Week in review: Rethinking security, LastPass breach, and stronger data protection rules for Europe
Here’s an overview of some of last week’s most interesting news, podcasts and articles:
How data-centric security works
In this podcast recorded at Infosecurity Europe 2015, Rui Melo Biscaia, Product Management Director at Watchful Software, talks about the importance of having another layer in place on top of your IDS, IPS, firewalls, etc. This is where data-centric security comes into the picture.
Trojan uses steganography to hide itself in image files
The Dell SecureWorks CTU research team has recently analyzed a piece of malware that uses digital steganography to hide part of its malicious code.
Stronger data protection rules for Europe
More than 90% of Europeans are concerned about mobile apps collecting their data without their consent. Last Monday, an important step was taken to finalize EU data protection rules to help restore that confidence.
Rethinking security: Securing activities instead of computers
For many people involved in the infosecurity community, the notion of security is too often tied to the quality of code (resistance to specific classes of bug, for example) and effective patching – in short, to low-level security. But independent security consultant Eleanor Saitta believes that software developers and security engineers need to take a step back and look at the bigger picture.
Emojis instead of PIN codes as an alternative for forgetful users
UK-based Intelligence Environment has released on Monday a new solution for creating passcodes by choosing emojis instead of numeric characters.
Does the UK need to do more to address the threat of nuclear terrorism?
Nuclear facilities are already incredibly safe and secure through design and protection, and Government and infrastructure owners are fully committed to protecting our critical national infrastructure from terrorism. In fact, there has never been a terrorist attack on a nuclear facility in the UK, nor has there been any credible plan exposed that has intended such an attack. However, the potential impact and consequences of a successful attack means that despite the remotest probability we must consider all potential vulnerabilities, so that the license holders and responders are prepared and able neutralize the threat.
Stolen Foxconn certs used to sign malware used in Kaspersky Lab attack
After the revelation that their corporate network has been hit by APT actors wielding a newer version of the infamous, Stuxnet-related Duqu attack toolkit, Kaspersky Lab researchers have shared more details about how the attackers achieved persistence in it.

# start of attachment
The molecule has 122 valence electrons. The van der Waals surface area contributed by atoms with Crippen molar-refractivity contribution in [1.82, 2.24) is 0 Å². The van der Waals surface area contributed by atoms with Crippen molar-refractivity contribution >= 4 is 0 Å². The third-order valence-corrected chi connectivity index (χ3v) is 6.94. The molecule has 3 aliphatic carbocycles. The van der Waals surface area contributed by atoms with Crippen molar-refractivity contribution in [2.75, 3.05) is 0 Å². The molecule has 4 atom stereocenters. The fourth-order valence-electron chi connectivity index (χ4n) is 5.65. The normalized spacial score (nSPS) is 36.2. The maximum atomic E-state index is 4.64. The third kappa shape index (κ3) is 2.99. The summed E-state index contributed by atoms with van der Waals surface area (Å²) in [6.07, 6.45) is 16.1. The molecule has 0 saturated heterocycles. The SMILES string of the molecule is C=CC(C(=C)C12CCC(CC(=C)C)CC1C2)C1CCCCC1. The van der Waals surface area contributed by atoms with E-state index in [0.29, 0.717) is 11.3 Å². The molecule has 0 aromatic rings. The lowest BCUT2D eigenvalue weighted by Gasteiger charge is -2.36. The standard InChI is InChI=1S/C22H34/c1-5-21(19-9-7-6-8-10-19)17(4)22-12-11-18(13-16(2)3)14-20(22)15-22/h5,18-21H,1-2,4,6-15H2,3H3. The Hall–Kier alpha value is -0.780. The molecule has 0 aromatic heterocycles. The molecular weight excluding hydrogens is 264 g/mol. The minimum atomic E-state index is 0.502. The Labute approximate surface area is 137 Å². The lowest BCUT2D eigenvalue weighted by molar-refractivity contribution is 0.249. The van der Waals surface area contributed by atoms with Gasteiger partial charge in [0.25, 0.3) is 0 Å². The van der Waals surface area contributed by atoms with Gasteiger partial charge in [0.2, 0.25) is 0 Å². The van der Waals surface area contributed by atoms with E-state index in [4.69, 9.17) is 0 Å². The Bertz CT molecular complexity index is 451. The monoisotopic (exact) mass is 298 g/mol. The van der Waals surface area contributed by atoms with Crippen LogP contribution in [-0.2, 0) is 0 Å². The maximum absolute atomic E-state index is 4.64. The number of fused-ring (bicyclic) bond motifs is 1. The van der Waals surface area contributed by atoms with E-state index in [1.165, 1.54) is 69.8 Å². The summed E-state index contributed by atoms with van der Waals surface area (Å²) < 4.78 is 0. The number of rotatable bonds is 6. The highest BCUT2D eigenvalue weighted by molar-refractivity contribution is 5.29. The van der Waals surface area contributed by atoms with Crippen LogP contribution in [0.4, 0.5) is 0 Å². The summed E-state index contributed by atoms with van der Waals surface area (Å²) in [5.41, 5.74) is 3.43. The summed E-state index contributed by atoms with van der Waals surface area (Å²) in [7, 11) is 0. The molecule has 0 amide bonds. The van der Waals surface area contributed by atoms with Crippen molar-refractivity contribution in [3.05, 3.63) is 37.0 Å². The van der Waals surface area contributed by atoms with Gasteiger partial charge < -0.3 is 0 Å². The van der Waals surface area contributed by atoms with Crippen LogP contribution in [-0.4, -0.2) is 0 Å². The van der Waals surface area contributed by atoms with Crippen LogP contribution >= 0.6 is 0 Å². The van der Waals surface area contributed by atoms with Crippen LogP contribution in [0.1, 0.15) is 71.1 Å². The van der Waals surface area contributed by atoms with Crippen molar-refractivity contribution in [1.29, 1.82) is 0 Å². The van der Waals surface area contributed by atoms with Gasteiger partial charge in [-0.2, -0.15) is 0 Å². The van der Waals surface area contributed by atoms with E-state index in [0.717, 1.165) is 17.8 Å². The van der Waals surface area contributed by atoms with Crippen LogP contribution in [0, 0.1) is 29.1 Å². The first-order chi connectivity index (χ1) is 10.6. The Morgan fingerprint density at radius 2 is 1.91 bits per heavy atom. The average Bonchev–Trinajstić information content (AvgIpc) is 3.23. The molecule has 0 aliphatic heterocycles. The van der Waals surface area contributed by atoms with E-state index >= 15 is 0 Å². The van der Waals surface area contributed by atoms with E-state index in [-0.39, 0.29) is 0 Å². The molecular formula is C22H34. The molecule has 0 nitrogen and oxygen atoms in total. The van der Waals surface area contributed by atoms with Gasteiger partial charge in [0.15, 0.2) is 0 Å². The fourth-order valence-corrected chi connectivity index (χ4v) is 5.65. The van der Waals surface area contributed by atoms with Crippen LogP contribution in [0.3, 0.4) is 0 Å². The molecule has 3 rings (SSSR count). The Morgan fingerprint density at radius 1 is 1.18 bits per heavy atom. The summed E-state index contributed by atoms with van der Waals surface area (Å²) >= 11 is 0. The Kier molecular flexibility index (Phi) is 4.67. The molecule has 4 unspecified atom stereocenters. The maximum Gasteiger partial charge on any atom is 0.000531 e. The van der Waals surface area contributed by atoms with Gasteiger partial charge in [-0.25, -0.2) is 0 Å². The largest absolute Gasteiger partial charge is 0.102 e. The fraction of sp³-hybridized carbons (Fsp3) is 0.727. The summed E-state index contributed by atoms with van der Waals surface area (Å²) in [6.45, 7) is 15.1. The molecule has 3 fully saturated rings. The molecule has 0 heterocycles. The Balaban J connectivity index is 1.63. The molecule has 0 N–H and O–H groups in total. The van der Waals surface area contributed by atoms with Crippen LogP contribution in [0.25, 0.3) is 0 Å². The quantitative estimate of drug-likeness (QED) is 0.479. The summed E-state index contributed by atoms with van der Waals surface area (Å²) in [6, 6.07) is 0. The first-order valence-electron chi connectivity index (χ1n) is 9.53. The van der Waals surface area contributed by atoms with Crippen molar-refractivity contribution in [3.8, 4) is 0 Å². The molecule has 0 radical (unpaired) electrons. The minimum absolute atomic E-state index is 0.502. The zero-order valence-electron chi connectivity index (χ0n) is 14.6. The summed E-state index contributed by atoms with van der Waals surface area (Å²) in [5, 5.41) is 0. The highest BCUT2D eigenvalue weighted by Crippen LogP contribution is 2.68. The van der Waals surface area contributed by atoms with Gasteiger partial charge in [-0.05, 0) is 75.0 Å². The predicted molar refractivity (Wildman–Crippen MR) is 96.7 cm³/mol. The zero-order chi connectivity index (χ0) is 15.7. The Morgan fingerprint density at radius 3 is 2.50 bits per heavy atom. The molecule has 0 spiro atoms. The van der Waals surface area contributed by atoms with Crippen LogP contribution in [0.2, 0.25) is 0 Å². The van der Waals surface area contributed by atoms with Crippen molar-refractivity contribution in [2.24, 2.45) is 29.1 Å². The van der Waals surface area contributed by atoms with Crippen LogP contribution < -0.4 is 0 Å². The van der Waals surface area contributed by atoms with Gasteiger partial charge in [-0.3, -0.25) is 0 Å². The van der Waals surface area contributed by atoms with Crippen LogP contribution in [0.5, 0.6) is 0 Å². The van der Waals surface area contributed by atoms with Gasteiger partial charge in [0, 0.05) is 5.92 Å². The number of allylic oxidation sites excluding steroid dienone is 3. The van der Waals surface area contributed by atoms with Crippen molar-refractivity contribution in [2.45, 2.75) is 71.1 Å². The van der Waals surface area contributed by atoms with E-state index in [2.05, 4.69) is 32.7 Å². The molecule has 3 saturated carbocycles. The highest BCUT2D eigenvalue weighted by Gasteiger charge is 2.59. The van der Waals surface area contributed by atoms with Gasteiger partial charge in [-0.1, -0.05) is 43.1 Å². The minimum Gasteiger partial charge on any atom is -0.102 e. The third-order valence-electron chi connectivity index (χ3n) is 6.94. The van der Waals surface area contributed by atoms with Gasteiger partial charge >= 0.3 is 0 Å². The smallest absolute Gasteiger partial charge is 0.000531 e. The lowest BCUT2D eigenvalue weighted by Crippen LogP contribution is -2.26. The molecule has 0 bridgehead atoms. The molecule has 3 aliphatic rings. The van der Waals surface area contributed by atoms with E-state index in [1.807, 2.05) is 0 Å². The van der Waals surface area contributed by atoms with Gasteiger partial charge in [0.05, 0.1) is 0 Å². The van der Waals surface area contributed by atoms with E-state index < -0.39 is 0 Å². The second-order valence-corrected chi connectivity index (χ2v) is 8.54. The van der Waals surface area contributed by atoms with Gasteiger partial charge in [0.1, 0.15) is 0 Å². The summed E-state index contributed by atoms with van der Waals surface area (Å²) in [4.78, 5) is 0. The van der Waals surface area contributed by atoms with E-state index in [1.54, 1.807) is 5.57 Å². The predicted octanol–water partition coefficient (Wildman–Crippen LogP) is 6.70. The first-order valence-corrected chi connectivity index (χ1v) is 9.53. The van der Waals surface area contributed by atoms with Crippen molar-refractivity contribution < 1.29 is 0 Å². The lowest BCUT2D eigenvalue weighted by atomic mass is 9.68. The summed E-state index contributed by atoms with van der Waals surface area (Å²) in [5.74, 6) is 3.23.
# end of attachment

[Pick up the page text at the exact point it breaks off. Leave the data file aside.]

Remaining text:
Newly patched Flash Player bug exploited to deliver crypto ransomware
It took less than a week for a functional exploit for a recently patched Adobe Flash Player vulnerability to be added to the Magnitude exploit kit, Trend Micro researchers warn.
A call to researchers: Mix some creation with your destruction
Corey Nachreiner, Director of Security Strategy and Research, WatchGuard, always respected vulnerability researchers because they were imaginative and just “wicked smart.”
LastPass breached, hashed master passwords compromised
LastPass, the company behind the popular password management service of the same name, has announced on Monday that they have suffered a breach, and has urged users to verify their account and update their master password.
How trustworthy are the world’s leading websites?
The Online Trust Alliance (OTA) evaluated nearly 1,000 websites, grading them based on dozens of criteria in three categories: consumer protection, privacy and security.
Google announces reward program for Android bugs
The Android Security Rewards are incremental. “For vulnerabilities affecting Nexus phones and tablets available for sale on Google Play (currently Nexus 6 and Nexus 9), we will pay for each step required to fix a security bug, including patches and tests,” Android Security Engineer Jon Larimer explained.
Emulating the security analyst with software
This is the second installation of a two-part article discussing why static security detection methods can no longer protect enterprises from advanced hacking efforts. In this installation, the author will discuss why the security industry must begin to look at a more dynamic approach to security alerts.
Exposing cyberattacks targeting government networks in Southeast Asia